• #814840 on tor by Petter Reinholdtsen: use the UTC timezone when calling asciidoc.
  • #815082 on arachne-pnr by Dhole: use the C locale to format the changelog date.
  • #815192 on manpages-de by Reiner Herrmann: tell grep to always treat the input as text so that it works with non-UTF-8 locales.
  • #815193 on razorqt by Reiner Herrmann: tell grep to always treat the input as text so that it works with non-UTF-8 locales.
  • #815250 on jacal by Reiner Herrmann: use the C locale to format the build date.
  • #815252 on colord by Lunar: remove extra timestamps when generating CMF and spectra and implement support for SOURCE_DATE_EPOCH. Two new package sets have been added: freedombox and freedombox_build-depends. (h01ger)

diffoscope development diffoscope version 49 was released on February 17th. It continues to improve handling of debug symbols for ELF files. Their content will now be compared separately to make them more readable. The search for matching debug packages is more efficient by looking only for .deb files in the same parent directory. Alongside more bug fixes, support for ICC profiles has been added, and libarchive is now also used to read metadata for ar archives.

strip-nondeterminism development Reiner Herrmann added support to normalize Gettext .mo files.

Package reviews 170 reviews have been removed, 172 added and 54 updated in the previous week. 34 new FTBFS bugs have been opened by Chris Lamb, h01ger and Reiner Herrmann. New issues added this week: lxqt_translate_desktop_binary_file_matched_under_certain_locales, timestamps_in_manpages_generated_by_autogen. Improvements to the prebuilder script: avoid ccache, skip disorderfs hook if device nodes cannot be created, compatibility with grsec trusted path execution (Reiner Herrmann), code cleanup (Esa Peuha).

Misc. Steven Chamberlain highlighted reproducibility problems due to differences in how Linux and FreeBSD handle permissions for symlinks. Some possible ways forward have been discussed on the reproducible-builds mailing list. Bernhard M. Wiedemann reported on some reproducibility tests made on OpenSuse mentioning the growing support for SOURCE_DATE_EPOCH. If you are eligible for Outreachy or Google Summer of Code, consider spending the summer working on reproducible builds!

17 January 2016

Lunar: Reproducible builds: week 38 in Stretch cycle

What happened in the reproducible builds effort between January 10th and January 16th:

Toolchain fixes Benjamin Drung uploaded mozilla-devscripts/0.43 which sorts the file list in preferences files. Original patch by Reiner Herrmann. Lunar submitted an updated patch series to make timestamps in packages created by dpkg deterministic. To ensure that the mtimes in data.tar are reproducible, with the patches, dpkg-deb uses the --clamp-mtime option added in tar/1.28-1 when available. An updated package has been uploaded to the experimental repository. This removed the need for a modified debhelper as all required changes for reproducibility have been merged or are now covered by dpkg.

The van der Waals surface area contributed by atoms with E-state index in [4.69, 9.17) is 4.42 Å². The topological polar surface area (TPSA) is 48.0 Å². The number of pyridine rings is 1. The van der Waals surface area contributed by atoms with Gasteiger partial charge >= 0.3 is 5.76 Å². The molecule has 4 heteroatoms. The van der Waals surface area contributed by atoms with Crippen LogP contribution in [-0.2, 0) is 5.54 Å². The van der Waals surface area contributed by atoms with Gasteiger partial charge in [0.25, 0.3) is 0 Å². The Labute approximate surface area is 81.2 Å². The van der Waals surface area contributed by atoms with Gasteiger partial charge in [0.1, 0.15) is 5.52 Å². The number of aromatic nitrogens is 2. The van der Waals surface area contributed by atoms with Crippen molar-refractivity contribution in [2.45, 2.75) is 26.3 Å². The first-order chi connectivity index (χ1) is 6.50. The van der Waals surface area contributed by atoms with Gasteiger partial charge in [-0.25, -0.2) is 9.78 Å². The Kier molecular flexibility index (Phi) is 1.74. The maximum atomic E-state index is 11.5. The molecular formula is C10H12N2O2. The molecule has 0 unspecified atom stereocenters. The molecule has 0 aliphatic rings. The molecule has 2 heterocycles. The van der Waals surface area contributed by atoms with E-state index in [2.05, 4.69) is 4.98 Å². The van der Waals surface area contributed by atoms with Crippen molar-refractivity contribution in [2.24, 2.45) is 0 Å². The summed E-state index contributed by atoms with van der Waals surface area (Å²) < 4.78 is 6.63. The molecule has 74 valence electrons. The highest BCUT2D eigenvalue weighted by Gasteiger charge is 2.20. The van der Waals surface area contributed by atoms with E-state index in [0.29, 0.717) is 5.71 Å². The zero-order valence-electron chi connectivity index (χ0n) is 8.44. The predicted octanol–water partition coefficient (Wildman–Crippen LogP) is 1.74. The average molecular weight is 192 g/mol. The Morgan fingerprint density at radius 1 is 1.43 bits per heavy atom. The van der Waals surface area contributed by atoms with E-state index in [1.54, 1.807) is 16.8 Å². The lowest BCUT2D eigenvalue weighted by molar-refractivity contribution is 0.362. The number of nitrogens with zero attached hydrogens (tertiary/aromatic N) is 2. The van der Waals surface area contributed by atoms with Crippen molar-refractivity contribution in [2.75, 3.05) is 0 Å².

Packages fixed The following packages have become reproducible due to changes in their build dependencies: angband-doc, bible-kjv, cgoban, gnugo, pachi, wmpuzzle, wmweather, wmwork, xfaces, xnecview, xscavenger, xtrlock, virt-top. The following packages became reproducible after getting fixed: Some uploads fixed some reproducibility issues, but not all of them: Untested changes: Once again, Vagrant Cascadian is providing another armhf build system, allowing to run 6 more armhf builder jobs, right there. (h01ger) Stop requiring a modified debhelper and adapt to the latest dpkg experimental version by providing a predetermined identifier for the .buildinfo filename. (Mattia Rizzolo, h01ger) New X.509 certificates were set up for and using Let's Encrypt!. Thanks to GlobalSign for providing certificates for the last year free of charge. (h01ger)

Package reviews 131 reviews have been removed, 85 added and 32 updated in the previous week. FTBFS issues filled: 29. Thanks to Chris Lamb, Mattia Rizzolo, and Niko Tyni. New issue identified: timestamps_in_manpages_added_by_golang_cobra.

Misc. Most of the minutes from the meetings held in Athens in December 2015 are now available to the public.

18 August 2015

Arturo Borrero Gonz lez: 2015 FLOSS summer report

debian logo
Good news. Many things happened since my last report (8 months ago), some of them very interesting :-)

debian maintainer

Back in April 2015 I applied to become Debian Maintainer (DM). I was supported by several Debian Developers (DD), including Ana Guerrero, Anibal Monsalve, Michael Prokop and Vicent Cheng. They are people I have been somehow involved with in the last times (developing, in-person meetings, other talks...).

After a month or two, my PGP key was added to the debian keyring.

And what means this? If a DD gives me the corresponding authorization, I can now upload packages directly to the archive without the need for a sponsor.

I have been maintaining packages as a standard contributor since early 2014. From 2014 to 2015 I've learned many many things about Debian. That knowledge was key to become DM.

Google Summer of Code 2015

This is my 3 year in GSoC. In 2013 and 2014 I was involved with the Netfilter Project, but this time I'm contributing to the Debian project.
In concrete, my project is "Improve the Debian port mipsel".

Most of the software is developed to run in common CPU architectures like amd64 and i386. However, Debian can run in a large variety of arches (not so many operating systems have this power). Developers tend to consider these arches 'exotic' and don't pay much attention to them.
The mips/mipsel architecture is somewhat similar to arm: its mainly intended for small devices.

My tasks consist mainly into fixing bugs and FTBFS errors in the mipsel architecture.

Roughly speaking, this can be done in two ways: emulating the mipsel arch using qemu, or using a physical mipsel machine. The qemu way is very very slow. Fortunately, as part of my GSoC involvement, I was given a ci20 mipsel board by Imagination Technologies. I have been using this board for all my GSoC work.

Detailing my work during this GSoC deserves his own blog post. However, the Debian workflow for GSoC'15 requires a weekly report, and here are mine: